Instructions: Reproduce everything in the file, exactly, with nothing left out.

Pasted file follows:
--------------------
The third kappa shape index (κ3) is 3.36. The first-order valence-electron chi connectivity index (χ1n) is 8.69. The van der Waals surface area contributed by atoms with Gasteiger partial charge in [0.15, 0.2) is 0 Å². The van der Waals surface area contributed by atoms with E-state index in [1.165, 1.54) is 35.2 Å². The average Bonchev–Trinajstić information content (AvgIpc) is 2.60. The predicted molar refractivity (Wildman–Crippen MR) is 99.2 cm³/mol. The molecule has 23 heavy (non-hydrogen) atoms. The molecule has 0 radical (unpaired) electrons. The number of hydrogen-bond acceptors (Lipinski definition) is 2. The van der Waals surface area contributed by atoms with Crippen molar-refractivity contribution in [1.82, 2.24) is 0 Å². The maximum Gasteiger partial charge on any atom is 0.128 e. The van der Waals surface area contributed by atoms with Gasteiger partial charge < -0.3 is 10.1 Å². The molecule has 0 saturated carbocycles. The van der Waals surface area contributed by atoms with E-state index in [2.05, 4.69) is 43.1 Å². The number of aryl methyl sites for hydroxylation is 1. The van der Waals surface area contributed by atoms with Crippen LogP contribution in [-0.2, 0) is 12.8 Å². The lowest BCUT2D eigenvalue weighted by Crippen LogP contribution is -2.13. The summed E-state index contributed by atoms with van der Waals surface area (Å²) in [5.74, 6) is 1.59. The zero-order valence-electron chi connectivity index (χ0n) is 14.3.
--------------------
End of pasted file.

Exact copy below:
The third kappa shape index (κ3) is 3.36. The first-order valence-electron chi connectivity index (χ1n) is 8.69. The van der Waals surface area contributed by atoms with Gasteiger partial charge in [0.15, 0.2) is 0 Å². The van der Waals surface area contributed by atoms with E-state index in [1.165, 1.54) is 35.2 Å². The average Bonchev–Trinajstić information content (AvgIpc) is 2.60. The predicted molar refractivity (Wildman–Crippen MR) is 99.2 cm³/mol. The molecule has 23 heavy (non-hydrogen) atoms. The molecule has 0 radical (unpaired) electrons. The number of hydrogen-bond acceptors (Lipinski definition) is 2. The van der Waals surface area contributed by atoms with Crippen molar-refractivity contribution in [1.82, 2.24) is 0 Å². The maximum Gasteiger partial charge on any atom is 0.128 e. The van der Waals surface area contributed by atoms with Gasteiger partial charge < -0.3 is 10.1 Å². The molecule has 0 saturated carbocycles. The van der Waals surface area contributed by atoms with E-state index in [2.05, 4.69) is 43.1 Å². The number of aryl methyl sites for hydroxylation is 1. The van der Waals surface area contributed by atoms with Crippen LogP contribution in [-0.2, 0) is 12.8 Å². The lowest BCUT2D eigenvalue weighted by Crippen LogP contribution is -2.13. The summed E-state index contributed by atoms with van der Waals surface area (Å²) in [5.74, 6) is 1.59. The zero-order valence-electron chi connectivity index (χ0n) is 14.3.